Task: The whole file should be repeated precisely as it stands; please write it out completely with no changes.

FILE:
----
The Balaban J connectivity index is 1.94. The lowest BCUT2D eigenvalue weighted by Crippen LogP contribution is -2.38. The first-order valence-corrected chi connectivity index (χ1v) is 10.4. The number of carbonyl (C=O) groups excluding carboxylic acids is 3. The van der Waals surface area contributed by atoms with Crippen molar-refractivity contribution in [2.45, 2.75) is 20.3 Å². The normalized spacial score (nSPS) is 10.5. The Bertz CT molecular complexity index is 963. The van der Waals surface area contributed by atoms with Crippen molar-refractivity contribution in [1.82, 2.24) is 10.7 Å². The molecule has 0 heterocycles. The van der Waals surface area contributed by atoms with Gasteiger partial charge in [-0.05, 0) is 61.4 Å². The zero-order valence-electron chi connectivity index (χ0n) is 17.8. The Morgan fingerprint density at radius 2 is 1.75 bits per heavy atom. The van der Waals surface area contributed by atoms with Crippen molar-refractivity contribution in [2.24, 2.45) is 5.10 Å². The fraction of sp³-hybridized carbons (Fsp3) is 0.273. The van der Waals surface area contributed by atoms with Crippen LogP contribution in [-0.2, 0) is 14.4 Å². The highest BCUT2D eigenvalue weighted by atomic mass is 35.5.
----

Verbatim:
The Balaban J connectivity index is 1.94. The lowest BCUT2D eigenvalue weighted by Crippen LogP contribution is -2.38. The first-order valence-corrected chi connectivity index (χ1v) is 10.4. The number of carbonyl (C=O) groups excluding carboxylic acids is 3. The van der Waals surface area contributed by atoms with Crippen molar-refractivity contribution in [2.45, 2.75) is 20.3 Å². The normalized spacial score (nSPS) is 10.5. The Bertz CT molecular complexity index is 963. The van der Waals surface area contributed by atoms with Crippen molar-refractivity contribution in [1.82, 2.24) is 10.7 Å². The molecule has 0 heterocycles. The van der Waals surface area contributed by atoms with Gasteiger partial charge in [-0.05, 0) is 61.4 Å². The zero-order valence-electron chi connectivity index (χ0n) is 17.8. The Morgan fingerprint density at radius 2 is 1.75 bits per heavy atom. The van der Waals surface area contributed by atoms with Crippen molar-refractivity contribution in [2.24, 2.45) is 5.10 Å². The fraction of sp³-hybridized carbons (Fsp3) is 0.273. The van der Waals surface area contributed by atoms with Crippen LogP contribution in [-0.2, 0) is 14.4 Å². The highest BCUT2D eigenvalue weighted by atomic mass is 35.5.